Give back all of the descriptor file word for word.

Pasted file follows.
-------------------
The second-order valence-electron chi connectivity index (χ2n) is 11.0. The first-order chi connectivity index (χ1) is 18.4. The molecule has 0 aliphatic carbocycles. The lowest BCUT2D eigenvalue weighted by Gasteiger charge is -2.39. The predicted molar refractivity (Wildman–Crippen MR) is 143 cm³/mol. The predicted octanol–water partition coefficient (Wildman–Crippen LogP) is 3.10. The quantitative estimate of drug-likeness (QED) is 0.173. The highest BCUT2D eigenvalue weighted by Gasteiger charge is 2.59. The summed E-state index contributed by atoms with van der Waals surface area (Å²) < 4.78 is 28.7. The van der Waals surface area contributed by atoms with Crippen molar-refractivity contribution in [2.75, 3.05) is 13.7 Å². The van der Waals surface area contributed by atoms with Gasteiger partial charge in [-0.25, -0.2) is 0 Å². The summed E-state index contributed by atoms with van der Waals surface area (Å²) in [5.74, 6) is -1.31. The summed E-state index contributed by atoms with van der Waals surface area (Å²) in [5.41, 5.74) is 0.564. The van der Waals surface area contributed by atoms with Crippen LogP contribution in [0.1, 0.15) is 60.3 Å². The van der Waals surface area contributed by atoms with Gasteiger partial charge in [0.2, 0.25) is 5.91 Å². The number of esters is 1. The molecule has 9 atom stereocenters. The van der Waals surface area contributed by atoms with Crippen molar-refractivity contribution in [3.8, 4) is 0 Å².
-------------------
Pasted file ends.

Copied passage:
The second-order valence-electron chi connectivity index (χ2n) is 11.0. The first-order chi connectivity index (χ1) is 18.4. The molecule has 0 aliphatic carbocycles. The lowest BCUT2D eigenvalue weighted by Gasteiger charge is -2.39. The predicted molar refractivity (Wildman–Crippen MR) is 143 cm³/mol. The predicted octanol–water partition coefficient (Wildman–Crippen LogP) is 3.10. The quantitative estimate of drug-likeness (QED) is 0.173. The highest BCUT2D eigenvalue weighted by Gasteiger charge is 2.59. The summed E-state index contributed by atoms with van der Waals surface area (Å²) < 4.78 is 28.7. The van der Waals surface area contributed by atoms with Crippen molar-refractivity contribution in [2.75, 3.05) is 13.7 Å². The van der Waals surface area contributed by atoms with Gasteiger partial charge in [-0.25, -0.2) is 0 Å². The summed E-state index contributed by atoms with van der Waals surface area (Å²) in [5.74, 6) is -1.31. The summed E-state index contributed by atoms with van der Waals surface area (Å²) in [5.41, 5.74) is 0.564. The van der Waals surface area contributed by atoms with Crippen LogP contribution in [0.1, 0.15) is 60.3 Å². The van der Waals surface area contributed by atoms with Gasteiger partial charge in [0.2, 0.25) is 5.91 Å². The number of esters is 1. The molecule has 9 atom stereocenters. The van der Waals surface area contributed by atoms with Crippen molar-refractivity contribution in [3.8, 4) is 0 Å².